I took a snapshot of part of a page of the Campy instructions, attached.  I have not bothered to de-grease, but otherwise this is what I have been doing.  (If you think this is a copyright violation, please delete it.)

martinf

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Re: Adjusting EBB
« Reply #16 on: July 26, 2023, 04:01:12 pm »
No more self extractors for me.

I tried self extractors a few years ago, as I thought they would be a good idea on tour.

They worked a few times, but finally one got stuck, so I had to remove the self extractor and use a normal extractor tool.

So I stopped using self extractors.

Except on very long tours, I don't bother carrying a crank extractor tool.

I don't think I have ever needed one while on tour since I started using square taper bottom brackets (the old cotter pin bottom brackets were another matter).

And in most places I go to it should be possible to find a bike shop with the necessary tools if I ever do need to remove a crank.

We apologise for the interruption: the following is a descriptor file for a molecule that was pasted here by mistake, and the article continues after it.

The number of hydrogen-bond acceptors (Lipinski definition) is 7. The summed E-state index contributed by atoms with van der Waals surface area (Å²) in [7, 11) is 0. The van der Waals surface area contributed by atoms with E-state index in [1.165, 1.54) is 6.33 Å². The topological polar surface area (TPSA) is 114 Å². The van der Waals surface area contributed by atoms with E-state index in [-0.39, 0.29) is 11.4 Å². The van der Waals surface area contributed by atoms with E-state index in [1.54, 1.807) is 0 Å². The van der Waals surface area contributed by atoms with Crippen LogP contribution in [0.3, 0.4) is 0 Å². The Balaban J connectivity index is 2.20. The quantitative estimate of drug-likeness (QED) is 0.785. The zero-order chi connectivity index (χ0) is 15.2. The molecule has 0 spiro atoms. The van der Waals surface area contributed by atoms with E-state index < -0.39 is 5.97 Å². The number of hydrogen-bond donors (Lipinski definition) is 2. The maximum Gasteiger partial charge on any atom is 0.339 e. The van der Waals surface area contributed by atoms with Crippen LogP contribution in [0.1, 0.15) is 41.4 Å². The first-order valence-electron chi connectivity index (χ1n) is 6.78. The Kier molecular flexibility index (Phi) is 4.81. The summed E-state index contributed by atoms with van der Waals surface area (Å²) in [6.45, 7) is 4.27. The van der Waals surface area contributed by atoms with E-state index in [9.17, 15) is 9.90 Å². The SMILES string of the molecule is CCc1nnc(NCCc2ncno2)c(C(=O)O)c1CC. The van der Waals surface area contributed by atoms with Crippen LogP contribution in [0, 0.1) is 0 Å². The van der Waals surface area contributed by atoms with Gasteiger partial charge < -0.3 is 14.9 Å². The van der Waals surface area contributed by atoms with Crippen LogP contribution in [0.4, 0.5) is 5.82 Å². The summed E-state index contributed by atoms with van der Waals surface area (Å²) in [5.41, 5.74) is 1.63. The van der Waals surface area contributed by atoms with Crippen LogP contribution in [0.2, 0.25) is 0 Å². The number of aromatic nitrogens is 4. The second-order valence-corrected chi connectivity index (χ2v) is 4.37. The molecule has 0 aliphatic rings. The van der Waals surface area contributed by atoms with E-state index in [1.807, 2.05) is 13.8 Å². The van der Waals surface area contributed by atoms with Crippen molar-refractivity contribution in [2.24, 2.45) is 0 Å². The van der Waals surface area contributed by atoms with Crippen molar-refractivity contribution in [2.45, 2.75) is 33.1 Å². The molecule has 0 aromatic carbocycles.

JohnR

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Re: Adjusting EBB
« Reply #17 on: July 26, 2023, 07:02:56 pm »
Continuing the subject of cranks, I wonder if cranks fitted in cold weather might need tightening in hot weather as aluminium expands more than steel? Also, I usually find I need to retighten the cranks after the first ride or two but I'm probably not using enough brute force as I use a big L-shaped Allen key.

mickeg

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Re: Adjusting EBB
« Reply #18 on: July 26, 2023, 08:10:22 pm »
..., I usually find I need to retighten the cranks after the first ride or two but I'm probably not using enough brute force as I use a big L-shaped Allen key.

At home I leave a 8mm allen wrench on my half inch drive torque wrench, as the vast majority of times I used that torque wrench, it was for crank arm bolts.  I think the handle is about 15 inches long (~~375mm).


PH

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Re: Adjusting EBB
« Reply #19 on: July 26, 2023, 10:33:41 pm »
Ha, I didn't mean to set us off on another path to perfection, I sometimes laugh at myself for overdoing it, though I'm greatful to those who make my obsessions seem reasonable!
I've never put a torque wrench on a crank, I don't have one that goes that high, I put a bit of copperslip on and do it up pretty tight.  The objective is for it to stay on till it needs to come off, then do so without drama.  So far, so good.